Finding the best title for a book has always been a bit of a puzzle and most book authors I know have stories to tell about how their books were ultimately christened. So how do you come up with three or four words that somehow encapsulate what took some 70,000 to expound in the first place?
One of the first surprises I learned is that the title you begin with is often not the title that that winds up being published. There is the “working title” and then the final title that appears on the book cover. For example, the working title of A Tender Distance was originally This Caribou Season. I chose it because that Alaska fall hunt was an important ritual of my sons’ growing-up years. This was a memoir about their childhood and their “migration” from boyhood to men. To me it seemed perfect. But the editor, Sarah Juday at Alaska Northwest Books, suggested that I reconsider. The book wasn’t really about hunting and the title didn’t convey anything about my sons or our relationships.
It took months of scribbling on the backs of napkins, dozens of conversations with writer friends, and finally, a mentor friend, Richard Goodman, from Spalding University’s MFA in Writing read the book and said, “This is not a book about your sons. It is a book about you.”
My Lutheran, Lake Wobegon sensibilities chafed a little at any notion that I was trying to call attention to myself. This was about my children, not me … but deep down I knew Richard was right. The book was a memoir about motherhood. And then one evening, in that luminal space between sleep and wakefulness, the words “tender distance” perched in my thoughts. There it was. Those were the words that best conveyed that tension between a mother and her sons as they left their childhoods behind.
Sarah subsequently helped write a subtitle with “searchable” words for readers looking for a particular kind of book. Adventure. Sons. Alaska. The full title of the book grew into:
A Tender Distance: Adventures Raising My Sons in Alaska. I went through a similar exercise recently with my forthcoming book (Spring 2016) from the University of Alaska Press. This is a biography of Ray and Barbara Bane whose conservation work in Alaska helped draw the lines on the map of Alaska’s treasured public lands. The working title of the book was Gathering Echoes: The Life and Times of Ray and Barbara Bane. Ray and I talked at length about this title. It embraced his desire to collect the stories and preserve the old ways of the Native elders whose relationship with the land was reverent and resourceful.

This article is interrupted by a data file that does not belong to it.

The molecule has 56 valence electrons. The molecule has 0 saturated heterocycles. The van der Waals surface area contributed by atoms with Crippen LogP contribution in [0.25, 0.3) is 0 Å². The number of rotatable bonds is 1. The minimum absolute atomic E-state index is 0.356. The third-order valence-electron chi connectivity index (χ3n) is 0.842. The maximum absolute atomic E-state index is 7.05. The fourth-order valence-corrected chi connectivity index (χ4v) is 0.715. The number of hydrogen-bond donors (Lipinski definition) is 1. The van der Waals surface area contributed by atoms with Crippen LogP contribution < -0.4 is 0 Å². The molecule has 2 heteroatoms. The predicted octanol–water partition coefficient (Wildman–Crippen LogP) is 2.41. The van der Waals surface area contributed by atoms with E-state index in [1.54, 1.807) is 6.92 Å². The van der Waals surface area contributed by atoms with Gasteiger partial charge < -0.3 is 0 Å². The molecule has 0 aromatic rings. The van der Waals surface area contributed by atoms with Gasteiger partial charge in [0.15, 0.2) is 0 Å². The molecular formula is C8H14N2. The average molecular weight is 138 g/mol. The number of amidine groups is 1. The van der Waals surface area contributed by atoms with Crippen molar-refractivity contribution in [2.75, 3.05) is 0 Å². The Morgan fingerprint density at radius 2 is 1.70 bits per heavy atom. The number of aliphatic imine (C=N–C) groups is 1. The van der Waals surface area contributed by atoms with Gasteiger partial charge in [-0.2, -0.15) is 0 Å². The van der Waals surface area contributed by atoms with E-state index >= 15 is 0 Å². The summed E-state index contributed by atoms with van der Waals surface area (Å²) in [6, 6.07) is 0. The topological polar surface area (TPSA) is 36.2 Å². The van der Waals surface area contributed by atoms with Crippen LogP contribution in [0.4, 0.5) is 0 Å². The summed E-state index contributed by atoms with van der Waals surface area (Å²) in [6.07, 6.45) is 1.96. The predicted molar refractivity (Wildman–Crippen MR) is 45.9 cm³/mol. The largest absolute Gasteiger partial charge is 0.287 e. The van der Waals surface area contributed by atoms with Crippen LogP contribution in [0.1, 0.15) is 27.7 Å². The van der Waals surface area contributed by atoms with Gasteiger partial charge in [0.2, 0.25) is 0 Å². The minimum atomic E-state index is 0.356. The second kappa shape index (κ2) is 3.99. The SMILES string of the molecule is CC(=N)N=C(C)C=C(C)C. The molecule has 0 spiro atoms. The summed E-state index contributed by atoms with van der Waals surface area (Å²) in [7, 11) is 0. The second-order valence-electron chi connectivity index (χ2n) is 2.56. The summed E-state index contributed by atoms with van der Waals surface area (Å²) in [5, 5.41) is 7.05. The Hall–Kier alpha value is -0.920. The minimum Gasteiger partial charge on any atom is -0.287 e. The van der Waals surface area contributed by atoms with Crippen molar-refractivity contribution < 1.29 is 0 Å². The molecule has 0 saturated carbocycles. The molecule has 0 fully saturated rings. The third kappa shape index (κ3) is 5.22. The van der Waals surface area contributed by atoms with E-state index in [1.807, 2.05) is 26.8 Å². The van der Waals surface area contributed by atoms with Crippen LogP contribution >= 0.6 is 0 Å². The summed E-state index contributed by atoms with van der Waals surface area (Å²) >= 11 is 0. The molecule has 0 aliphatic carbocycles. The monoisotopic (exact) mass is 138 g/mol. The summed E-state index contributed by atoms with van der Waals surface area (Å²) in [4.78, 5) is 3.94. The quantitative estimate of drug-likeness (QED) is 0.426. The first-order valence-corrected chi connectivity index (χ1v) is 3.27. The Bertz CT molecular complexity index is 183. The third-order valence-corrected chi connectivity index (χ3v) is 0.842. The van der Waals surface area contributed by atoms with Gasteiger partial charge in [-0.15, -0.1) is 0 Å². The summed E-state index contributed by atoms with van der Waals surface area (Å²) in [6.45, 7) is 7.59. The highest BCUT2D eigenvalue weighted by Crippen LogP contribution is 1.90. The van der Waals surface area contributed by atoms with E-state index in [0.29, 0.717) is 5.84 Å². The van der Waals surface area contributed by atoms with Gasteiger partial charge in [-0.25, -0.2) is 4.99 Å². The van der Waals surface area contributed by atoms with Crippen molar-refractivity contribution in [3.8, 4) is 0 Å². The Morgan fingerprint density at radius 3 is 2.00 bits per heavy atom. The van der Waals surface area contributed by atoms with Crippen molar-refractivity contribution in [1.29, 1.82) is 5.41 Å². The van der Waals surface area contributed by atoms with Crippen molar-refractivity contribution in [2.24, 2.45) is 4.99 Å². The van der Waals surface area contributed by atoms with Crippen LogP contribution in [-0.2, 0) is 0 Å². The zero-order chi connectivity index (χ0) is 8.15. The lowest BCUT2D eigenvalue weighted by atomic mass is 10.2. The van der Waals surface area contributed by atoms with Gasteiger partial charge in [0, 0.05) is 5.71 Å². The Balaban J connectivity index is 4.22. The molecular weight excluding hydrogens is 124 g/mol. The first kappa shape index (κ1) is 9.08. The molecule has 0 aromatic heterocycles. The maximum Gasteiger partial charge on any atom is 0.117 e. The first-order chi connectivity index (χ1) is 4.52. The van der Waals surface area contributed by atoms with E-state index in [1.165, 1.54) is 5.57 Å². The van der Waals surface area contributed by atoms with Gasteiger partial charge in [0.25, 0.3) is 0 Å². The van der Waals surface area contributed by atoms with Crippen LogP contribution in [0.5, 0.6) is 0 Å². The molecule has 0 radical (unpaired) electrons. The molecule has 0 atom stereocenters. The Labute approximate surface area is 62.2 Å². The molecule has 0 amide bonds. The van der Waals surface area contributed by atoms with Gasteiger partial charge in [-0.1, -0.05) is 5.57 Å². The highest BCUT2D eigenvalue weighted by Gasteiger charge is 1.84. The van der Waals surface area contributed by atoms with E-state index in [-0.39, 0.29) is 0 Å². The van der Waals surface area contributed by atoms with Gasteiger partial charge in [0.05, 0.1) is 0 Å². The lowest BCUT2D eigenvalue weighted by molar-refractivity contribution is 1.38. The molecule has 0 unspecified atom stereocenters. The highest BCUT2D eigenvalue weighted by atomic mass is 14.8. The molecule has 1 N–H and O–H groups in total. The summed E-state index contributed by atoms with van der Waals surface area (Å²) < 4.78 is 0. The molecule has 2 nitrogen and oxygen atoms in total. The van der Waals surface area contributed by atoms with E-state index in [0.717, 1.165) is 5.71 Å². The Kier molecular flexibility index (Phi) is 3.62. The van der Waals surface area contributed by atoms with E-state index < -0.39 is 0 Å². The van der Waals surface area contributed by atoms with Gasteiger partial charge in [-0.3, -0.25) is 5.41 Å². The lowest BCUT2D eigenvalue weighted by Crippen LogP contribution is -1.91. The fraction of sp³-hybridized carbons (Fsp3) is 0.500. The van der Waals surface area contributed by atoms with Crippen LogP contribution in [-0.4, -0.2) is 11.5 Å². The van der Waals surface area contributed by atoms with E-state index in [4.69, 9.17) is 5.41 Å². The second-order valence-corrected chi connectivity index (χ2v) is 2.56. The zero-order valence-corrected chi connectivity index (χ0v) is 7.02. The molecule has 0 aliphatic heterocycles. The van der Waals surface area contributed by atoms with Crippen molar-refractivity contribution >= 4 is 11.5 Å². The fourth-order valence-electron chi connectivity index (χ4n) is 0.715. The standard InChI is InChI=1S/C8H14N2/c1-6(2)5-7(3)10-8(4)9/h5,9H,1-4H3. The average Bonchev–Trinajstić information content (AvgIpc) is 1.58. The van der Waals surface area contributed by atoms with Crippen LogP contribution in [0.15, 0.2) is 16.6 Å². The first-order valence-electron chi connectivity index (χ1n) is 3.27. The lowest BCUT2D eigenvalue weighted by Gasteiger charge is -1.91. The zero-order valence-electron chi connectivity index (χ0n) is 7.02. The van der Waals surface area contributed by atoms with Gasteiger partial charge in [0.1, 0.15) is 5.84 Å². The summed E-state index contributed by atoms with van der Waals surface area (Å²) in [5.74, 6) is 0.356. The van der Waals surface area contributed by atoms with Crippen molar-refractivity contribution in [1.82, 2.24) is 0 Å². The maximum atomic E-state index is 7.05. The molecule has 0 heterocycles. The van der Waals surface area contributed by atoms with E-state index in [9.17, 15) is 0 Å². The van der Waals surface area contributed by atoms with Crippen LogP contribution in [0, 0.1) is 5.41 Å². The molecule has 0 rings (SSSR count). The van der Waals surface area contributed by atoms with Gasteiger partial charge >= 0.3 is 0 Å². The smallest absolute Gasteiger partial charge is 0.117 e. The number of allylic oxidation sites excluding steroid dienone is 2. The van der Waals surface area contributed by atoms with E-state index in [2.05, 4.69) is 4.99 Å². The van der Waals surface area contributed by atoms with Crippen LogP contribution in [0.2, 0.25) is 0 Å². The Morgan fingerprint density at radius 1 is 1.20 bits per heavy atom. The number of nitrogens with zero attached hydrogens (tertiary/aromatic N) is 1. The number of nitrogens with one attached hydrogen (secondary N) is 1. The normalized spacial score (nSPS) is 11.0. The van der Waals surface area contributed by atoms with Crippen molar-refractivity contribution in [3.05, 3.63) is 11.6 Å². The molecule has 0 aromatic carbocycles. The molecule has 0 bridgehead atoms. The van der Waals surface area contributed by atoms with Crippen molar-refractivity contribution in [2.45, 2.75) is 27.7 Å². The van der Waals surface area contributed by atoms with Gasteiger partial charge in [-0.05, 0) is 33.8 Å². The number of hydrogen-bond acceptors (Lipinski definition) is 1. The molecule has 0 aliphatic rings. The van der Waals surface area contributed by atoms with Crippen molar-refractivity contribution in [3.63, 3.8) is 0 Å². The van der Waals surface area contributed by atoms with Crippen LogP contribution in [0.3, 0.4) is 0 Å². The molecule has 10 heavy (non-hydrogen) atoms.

Again the editor, James Englehardt at University of Alaska Press, asked us to reconsider. While the working title honored Native elders, it drew no attention to the stories of Ray and Barbara as a team or the formidable fight they undertook to save wild places in Alaska.
This time I was stumped. Ray and I came up with dozens of possibilities, narrowed them down to two or three and submitted them—only to hear that they still weren’t quite right. James suggested an exercise: Take some phrases in the book that reflect some of the book’s themes and see if they work; if not, mix them up and see what happens. Here was the list James offered to play with: A Boy’s Dream, A Man’s Soul A World Apart From West Virginia to Arctic Plain And A Heated Debate Ensued The Fate of the Wild North Furthest/Farthest North Park Ranger A Place Remote and Sacred Just Add Another Million Acres I Hate Your Guts The Feds Can Go To HellTo Save the FrontierLast Chance To Do Things Right the First TimeCaretakerIt Had Been PerfectRay, You Got ProblemsCitizens of the Natural WorldTo Thank the Land At first glance these phrases by themselves seemed strange. However, by playing with the words, much like playing with the letter tiles in a game of Scrabble, we came up with: